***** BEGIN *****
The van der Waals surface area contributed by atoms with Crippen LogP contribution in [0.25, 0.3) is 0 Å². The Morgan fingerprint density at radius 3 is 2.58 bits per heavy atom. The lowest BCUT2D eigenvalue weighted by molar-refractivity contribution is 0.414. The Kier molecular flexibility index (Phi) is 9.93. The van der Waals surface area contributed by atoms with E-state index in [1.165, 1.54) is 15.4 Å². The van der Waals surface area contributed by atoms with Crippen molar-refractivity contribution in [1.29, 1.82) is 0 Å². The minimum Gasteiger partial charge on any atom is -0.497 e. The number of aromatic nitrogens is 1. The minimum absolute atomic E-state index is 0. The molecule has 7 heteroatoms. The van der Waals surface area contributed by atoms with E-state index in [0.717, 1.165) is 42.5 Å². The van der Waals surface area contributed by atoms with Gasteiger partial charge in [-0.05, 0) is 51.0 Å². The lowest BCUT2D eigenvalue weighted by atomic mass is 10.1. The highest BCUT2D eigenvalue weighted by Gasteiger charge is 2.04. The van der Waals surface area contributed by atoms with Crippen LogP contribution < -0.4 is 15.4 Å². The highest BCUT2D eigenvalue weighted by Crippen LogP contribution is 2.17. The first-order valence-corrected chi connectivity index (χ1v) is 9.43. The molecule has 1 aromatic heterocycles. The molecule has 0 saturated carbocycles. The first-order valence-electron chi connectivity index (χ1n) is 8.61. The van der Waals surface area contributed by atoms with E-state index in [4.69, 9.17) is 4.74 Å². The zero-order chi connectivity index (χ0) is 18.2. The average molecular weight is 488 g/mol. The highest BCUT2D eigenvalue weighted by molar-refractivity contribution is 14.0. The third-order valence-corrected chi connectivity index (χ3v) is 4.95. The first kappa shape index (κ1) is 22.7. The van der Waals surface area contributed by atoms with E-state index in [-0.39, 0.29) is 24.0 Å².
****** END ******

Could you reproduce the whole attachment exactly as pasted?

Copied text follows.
The van der Waals surface area contributed by atoms with Crippen LogP contribution in [0.25, 0.3) is 0 Å². The Morgan fingerprint density at radius 3 is 2.58 bits per heavy atom. The lowest BCUT2D eigenvalue weighted by molar-refractivity contribution is 0.414. The Kier molecular flexibility index (Phi) is 9.93. The van der Waals surface area contributed by atoms with E-state index in [1.165, 1.54) is 15.4 Å². The van der Waals surface area contributed by atoms with Crippen molar-refractivity contribution in [1.29, 1.82) is 0 Å². The minimum Gasteiger partial charge on any atom is -0.497 e. The number of aromatic nitrogens is 1. The minimum absolute atomic E-state index is 0. The molecule has 7 heteroatoms. The van der Waals surface area contributed by atoms with E-state index in [0.717, 1.165) is 42.5 Å². The van der Waals surface area contributed by atoms with Gasteiger partial charge in [-0.05, 0) is 51.0 Å². The lowest BCUT2D eigenvalue weighted by atomic mass is 10.1. The highest BCUT2D eigenvalue weighted by Gasteiger charge is 2.04. The van der Waals surface area contributed by atoms with Crippen LogP contribution < -0.4 is 15.4 Å². The highest BCUT2D eigenvalue weighted by Crippen LogP contribution is 2.17. The first-order valence-corrected chi connectivity index (χ1v) is 9.43. The molecule has 1 aromatic heterocycles. The molecule has 0 saturated carbocycles. The first-order valence-electron chi connectivity index (χ1n) is 8.61. The van der Waals surface area contributed by atoms with E-state index in [4.69, 9.17) is 4.74 Å². The zero-order chi connectivity index (χ0) is 18.2. The average molecular weight is 488 g/mol. The highest BCUT2D eigenvalue weighted by molar-refractivity contribution is 14.0. The third-order valence-corrected chi connectivity index (χ3v) is 4.95. The first kappa shape index (κ1) is 22.7. The van der Waals surface area contributed by atoms with E-state index in [-0.39, 0.29) is 24.0 Å².